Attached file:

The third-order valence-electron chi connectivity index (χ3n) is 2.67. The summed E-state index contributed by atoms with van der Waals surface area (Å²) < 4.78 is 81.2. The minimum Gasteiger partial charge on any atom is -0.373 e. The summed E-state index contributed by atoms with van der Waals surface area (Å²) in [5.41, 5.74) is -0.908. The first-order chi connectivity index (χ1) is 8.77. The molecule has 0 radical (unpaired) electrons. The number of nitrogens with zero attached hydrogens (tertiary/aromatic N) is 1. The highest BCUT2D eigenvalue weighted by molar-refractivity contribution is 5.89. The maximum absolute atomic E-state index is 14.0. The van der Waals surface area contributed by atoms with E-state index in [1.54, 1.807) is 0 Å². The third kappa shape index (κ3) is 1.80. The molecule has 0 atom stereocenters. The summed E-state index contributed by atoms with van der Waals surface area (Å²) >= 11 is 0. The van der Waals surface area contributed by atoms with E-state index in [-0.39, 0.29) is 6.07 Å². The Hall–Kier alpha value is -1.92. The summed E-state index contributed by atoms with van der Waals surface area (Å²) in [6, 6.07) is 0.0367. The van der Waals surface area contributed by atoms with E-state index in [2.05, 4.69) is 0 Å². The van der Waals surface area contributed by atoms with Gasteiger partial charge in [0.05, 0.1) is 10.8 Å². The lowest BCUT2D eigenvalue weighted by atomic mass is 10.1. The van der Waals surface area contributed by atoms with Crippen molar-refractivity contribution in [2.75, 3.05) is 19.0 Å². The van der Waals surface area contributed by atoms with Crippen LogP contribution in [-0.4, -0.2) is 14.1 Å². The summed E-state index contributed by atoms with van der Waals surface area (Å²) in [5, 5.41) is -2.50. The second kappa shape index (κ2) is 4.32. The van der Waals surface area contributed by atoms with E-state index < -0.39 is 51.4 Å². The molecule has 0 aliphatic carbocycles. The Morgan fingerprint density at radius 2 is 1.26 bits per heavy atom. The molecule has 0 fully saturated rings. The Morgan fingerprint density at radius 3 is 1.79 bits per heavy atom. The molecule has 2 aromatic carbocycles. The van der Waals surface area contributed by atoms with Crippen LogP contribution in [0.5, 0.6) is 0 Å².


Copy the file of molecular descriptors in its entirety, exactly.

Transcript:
The third-order valence-electron chi connectivity index (χ3n) is 2.67. The summed E-state index contributed by atoms with van der Waals surface area (Å²) < 4.78 is 81.2. The minimum Gasteiger partial charge on any atom is -0.373 e. The summed E-state index contributed by atoms with van der Waals surface area (Å²) in [5.41, 5.74) is -0.908. The first-order chi connectivity index (χ1) is 8.77. The molecule has 0 radical (unpaired) electrons. The number of nitrogens with zero attached hydrogens (tertiary/aromatic N) is 1. The highest BCUT2D eigenvalue weighted by molar-refractivity contribution is 5.89. The maximum absolute atomic E-state index is 14.0. The van der Waals surface area contributed by atoms with E-state index in [1.54, 1.807) is 0 Å². The third kappa shape index (κ3) is 1.80. The molecule has 0 atom stereocenters. The summed E-state index contributed by atoms with van der Waals surface area (Å²) >= 11 is 0. The van der Waals surface area contributed by atoms with E-state index in [-0.39, 0.29) is 6.07 Å². The Hall–Kier alpha value is -1.92. The summed E-state index contributed by atoms with van der Waals surface area (Å²) in [6, 6.07) is 0.0367. The van der Waals surface area contributed by atoms with E-state index in [2.05, 4.69) is 0 Å². The van der Waals surface area contributed by atoms with Gasteiger partial charge in [0.05, 0.1) is 10.8 Å². The lowest BCUT2D eigenvalue weighted by atomic mass is 10.1. The van der Waals surface area contributed by atoms with Crippen molar-refractivity contribution in [2.75, 3.05) is 19.0 Å². The van der Waals surface area contributed by atoms with Crippen LogP contribution in [-0.4, -0.2) is 14.1 Å². The summed E-state index contributed by atoms with van der Waals surface area (Å²) in [5, 5.41) is -2.50. The second kappa shape index (κ2) is 4.32. The van der Waals surface area contributed by atoms with E-state index < -0.39 is 51.4 Å². The molecule has 0 aliphatic carbocycles. The Morgan fingerprint density at radius 2 is 1.26 bits per heavy atom. The molecule has 0 fully saturated rings. The Morgan fingerprint density at radius 3 is 1.79 bits per heavy atom. The molecule has 2 aromatic carbocycles. The van der Waals surface area contributed by atoms with Crippen LogP contribution in [0.5, 0.6) is 0 Å².